As a university museum, NUS Museum’s mission is to actively facilitate intellectual and cultural life within and beyond the University. With a distinct focus on Asia, the Museum contributes to and facilitates the production, reception, and preservation of knowledge through collections development and curatorial practice, developing partnerships within NUS, the cultural and heritage industry, and the global knowledge community. Since 2004, the NUS Museum has been part of NUS Centre For the Arts.
The museum’s roots may be traced back to 1955 when the University Art Museum was established at the University of Malaya. Under the direction of Michael Sullivan, the museum’s first curator (1954-1960), the collection was instrumental to the teaching and study of Art History at the University. Established before Singapore’s independence, NUS Museum may be regarded as a prototypical museum institution; its historical trajectory mirroring significant periods in the history of Singapore and the University in its search to reflect Malayan or national identity within the context of its geography and inter-cultural encounters.
The Museum has over 8,000 artefacts and artworks across four collections, the South & Southeast Asian Collection, the Lee Kong Chian Collection, the Ng Eng Teng Collection and the Straits Chinese Collection, located at the NUS Baba House.
NUS Museum manages the NUS Baba House located at 157 Neil Road. One of the last surviving Straits Chinese houses in Singapore, it was launched in September 2008 after comprehensive research and restoration work done in partnership with the NUS Department of Architecture and the Urban Redevelopment Authority. The house was a gift from Ms Agnes Tan to the University to encourage appreciation of and research into Straits Chinese history, identity, iconography and architecture.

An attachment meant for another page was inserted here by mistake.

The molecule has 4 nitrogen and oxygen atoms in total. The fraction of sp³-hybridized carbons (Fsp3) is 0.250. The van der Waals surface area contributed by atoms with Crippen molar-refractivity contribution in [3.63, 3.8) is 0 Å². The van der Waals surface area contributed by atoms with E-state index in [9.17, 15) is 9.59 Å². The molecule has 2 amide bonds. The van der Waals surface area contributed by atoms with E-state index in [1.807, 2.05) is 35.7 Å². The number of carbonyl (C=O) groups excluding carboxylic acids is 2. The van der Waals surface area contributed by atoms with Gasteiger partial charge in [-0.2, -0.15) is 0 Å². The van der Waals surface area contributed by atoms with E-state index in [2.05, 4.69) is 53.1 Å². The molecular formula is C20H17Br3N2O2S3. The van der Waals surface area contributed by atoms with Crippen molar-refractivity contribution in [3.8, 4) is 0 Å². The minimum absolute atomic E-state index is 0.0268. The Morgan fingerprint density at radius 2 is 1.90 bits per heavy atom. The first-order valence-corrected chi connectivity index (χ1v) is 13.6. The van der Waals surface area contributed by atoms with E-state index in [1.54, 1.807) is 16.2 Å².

Proposal for an art museum for the University of Malaya.
University of Malaya Art Museum opens. Collection instrumental in the teaching and study of Art History at the university. The University of Malaya Art Museum may be regarded as a prototypical museum institution, its historical trajectory and collection reflecting the search for a Malayan identity situated within the context of Southeast Asia, China and India. First curator: Michael Sullivan (1954 – 1960).
Major Indian Art Exhibition.
University of Malaya Art Museum closed. Collection moved to the National Museum of Singapore.
Nanyang University and Singapore University merged to form the National University of Singapore (NUS). Lee Kong Chian Museum, established in 1970, was subsequently transferred to the NUS campus.
1980s - 1990s
The University of Malaya Art Museum collection brought back from the National Museum to NUS but remained in storage.
1997 - 2000
Donation of more than 1000 works to NUS by late Singapore artist Ng Eng Teng.
NUS Museums opens reintroducing collections from the Lee Kong Chian Museum, University of Malaya Art Museum and Ng Eng Teng donation.
2006 - Present
NUS Museums renamed as NUS Museum.